“It’s difficult to describe. I want to thank everyone. We put together a solid squad. We built a strong identity. They deserve it. It’s a unique moment. We are honoured to have represented Portugal,” he said.
“These players have the ability to make it in the professional game. I won’t say it’s a new golden generation but they have the quality to make it at club level.”
Players to watch
Like every title-winning squad, Portugal U19 could credit many strong individual performances on their way to success. But, we picked out five that perhaps shined the brightest.
The Wolverhampton left-back was terrific all tournament charging down the flank, providing countless crosses for his teammates. He looks like a carbon copy of Fábio Coentrão and Raphaël Guerreiro. If Vinagre could get some minutes in the Premier League this season, we could see him in the senior side soon.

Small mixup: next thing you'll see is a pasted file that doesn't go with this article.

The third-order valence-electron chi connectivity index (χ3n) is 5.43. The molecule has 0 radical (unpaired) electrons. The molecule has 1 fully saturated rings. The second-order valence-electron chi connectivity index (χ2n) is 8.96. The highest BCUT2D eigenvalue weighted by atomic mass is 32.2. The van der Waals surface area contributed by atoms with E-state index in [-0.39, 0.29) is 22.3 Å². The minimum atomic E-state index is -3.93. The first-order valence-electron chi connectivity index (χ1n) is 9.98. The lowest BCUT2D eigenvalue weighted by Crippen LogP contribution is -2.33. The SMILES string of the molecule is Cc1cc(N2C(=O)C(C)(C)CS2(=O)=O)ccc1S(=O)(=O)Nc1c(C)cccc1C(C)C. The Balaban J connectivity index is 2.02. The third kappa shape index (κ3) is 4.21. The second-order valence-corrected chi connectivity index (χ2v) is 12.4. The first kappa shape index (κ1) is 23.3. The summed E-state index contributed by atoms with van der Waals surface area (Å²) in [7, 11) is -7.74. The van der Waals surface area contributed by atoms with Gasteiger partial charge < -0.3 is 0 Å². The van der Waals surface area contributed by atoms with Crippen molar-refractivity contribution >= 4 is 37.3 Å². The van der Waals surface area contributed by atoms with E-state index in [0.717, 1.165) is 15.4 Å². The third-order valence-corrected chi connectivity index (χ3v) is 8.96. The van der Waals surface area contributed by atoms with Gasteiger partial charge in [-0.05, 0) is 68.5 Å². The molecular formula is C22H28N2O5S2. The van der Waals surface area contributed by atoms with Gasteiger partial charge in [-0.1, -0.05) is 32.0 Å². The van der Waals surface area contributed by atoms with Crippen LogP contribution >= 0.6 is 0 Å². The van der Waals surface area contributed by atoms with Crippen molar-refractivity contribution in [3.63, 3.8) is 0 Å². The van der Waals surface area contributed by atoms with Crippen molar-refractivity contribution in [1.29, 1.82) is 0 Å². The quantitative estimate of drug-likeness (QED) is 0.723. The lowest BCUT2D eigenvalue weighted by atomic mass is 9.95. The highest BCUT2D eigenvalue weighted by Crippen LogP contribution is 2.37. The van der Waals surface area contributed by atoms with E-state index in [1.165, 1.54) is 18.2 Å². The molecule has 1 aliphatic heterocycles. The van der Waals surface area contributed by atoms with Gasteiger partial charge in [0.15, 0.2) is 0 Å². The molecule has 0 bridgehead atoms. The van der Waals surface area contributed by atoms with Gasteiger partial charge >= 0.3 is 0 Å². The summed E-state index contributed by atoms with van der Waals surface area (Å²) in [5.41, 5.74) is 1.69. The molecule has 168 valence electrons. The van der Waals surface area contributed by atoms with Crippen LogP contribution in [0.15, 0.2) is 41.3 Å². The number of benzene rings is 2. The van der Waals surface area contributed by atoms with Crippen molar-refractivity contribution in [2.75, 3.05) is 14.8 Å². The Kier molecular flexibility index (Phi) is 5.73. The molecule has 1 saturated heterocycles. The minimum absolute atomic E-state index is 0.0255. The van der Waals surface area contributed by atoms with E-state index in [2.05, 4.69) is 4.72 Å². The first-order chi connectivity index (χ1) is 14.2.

The defensive midfielder was the spine of this Portuguese side. While, he will not win any points for style, the Benfica youngster supported the backline and began many of the attacks from deep. Easily noticeable by his bleached hair, Florentino was perhaps the most important player in this championship-winning side.
The West Ham midfielder formed an excellent partnership with Miguel Luis, providing service to João Filipe and Trincão. Quina also scored one of the goals of the tournament in the group stage match against Italy. His performances have not gone unnoticed, with Barcelona reportedly interested in signing him.
The Braga winger got Portugal off on the right foot in their opening match against Norway, scoring twice. He and João Filipe combined several times throughout the tournament including twice in the final. In addition to his five goals, he added three assists.
Further proof that the number seven is lucky for Portugal. It seems so long ago, but the winger was somewhat ordinary in the first two group stage matches. Then, he got Portugal rolling against Finland and set up goals by Gomes and Mesaque Dju. And he was simply spectacular in the semi-final and final. Benfica would be foolish to let him escape after this performance.
By Rui Miguel Martins